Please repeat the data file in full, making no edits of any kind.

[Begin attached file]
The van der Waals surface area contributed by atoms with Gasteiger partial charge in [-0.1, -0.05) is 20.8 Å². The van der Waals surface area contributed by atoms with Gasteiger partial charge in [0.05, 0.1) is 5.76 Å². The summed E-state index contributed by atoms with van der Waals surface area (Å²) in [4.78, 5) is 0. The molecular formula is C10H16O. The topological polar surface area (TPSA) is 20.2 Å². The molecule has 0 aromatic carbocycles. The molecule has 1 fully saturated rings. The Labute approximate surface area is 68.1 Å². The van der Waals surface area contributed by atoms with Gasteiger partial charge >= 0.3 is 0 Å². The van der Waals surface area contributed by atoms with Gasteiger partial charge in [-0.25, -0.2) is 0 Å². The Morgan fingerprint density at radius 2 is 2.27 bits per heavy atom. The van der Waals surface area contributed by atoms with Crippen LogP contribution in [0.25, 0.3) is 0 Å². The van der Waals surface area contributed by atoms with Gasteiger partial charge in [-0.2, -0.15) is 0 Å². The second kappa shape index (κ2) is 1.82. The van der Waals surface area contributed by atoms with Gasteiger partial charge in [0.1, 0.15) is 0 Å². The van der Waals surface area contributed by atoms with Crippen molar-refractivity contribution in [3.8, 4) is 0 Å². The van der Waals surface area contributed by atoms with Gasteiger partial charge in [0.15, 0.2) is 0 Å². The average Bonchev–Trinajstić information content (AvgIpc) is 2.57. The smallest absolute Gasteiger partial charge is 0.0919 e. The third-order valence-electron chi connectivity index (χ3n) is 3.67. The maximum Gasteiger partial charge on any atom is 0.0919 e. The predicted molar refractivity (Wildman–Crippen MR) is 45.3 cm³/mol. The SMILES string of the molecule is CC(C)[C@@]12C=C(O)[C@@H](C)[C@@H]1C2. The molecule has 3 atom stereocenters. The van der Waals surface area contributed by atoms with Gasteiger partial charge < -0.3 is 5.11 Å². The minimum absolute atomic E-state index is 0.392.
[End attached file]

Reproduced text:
The van der Waals surface area contributed by atoms with Gasteiger partial charge in [-0.1, -0.05) is 20.8 Å². The van der Waals surface area contributed by atoms with Gasteiger partial charge in [0.05, 0.1) is 5.76 Å². The summed E-state index contributed by atoms with van der Waals surface area (Å²) in [4.78, 5) is 0. The molecular formula is C10H16O. The topological polar surface area (TPSA) is 20.2 Å². The molecule has 0 aromatic carbocycles. The molecule has 1 fully saturated rings. The Labute approximate surface area is 68.1 Å². The van der Waals surface area contributed by atoms with Gasteiger partial charge >= 0.3 is 0 Å². The van der Waals surface area contributed by atoms with Gasteiger partial charge in [-0.25, -0.2) is 0 Å². The Morgan fingerprint density at radius 2 is 2.27 bits per heavy atom. The van der Waals surface area contributed by atoms with Crippen LogP contribution in [0.25, 0.3) is 0 Å². The van der Waals surface area contributed by atoms with Gasteiger partial charge in [-0.2, -0.15) is 0 Å². The second kappa shape index (κ2) is 1.82. The van der Waals surface area contributed by atoms with Gasteiger partial charge in [0.1, 0.15) is 0 Å². The van der Waals surface area contributed by atoms with Crippen molar-refractivity contribution in [3.8, 4) is 0 Å². The van der Waals surface area contributed by atoms with Gasteiger partial charge in [0.15, 0.2) is 0 Å². The average Bonchev–Trinajstić information content (AvgIpc) is 2.57. The smallest absolute Gasteiger partial charge is 0.0919 e. The third-order valence-electron chi connectivity index (χ3n) is 3.67. The maximum Gasteiger partial charge on any atom is 0.0919 e. The predicted molar refractivity (Wildman–Crippen MR) is 45.3 cm³/mol. The SMILES string of the molecule is CC(C)[C@@]12C=C(O)[C@@H](C)[C@@H]1C2. The molecule has 3 atom stereocenters. The van der Waals surface area contributed by atoms with Gasteiger partial charge < -0.3 is 5.11 Å². The minimum absolute atomic E-state index is 0.392.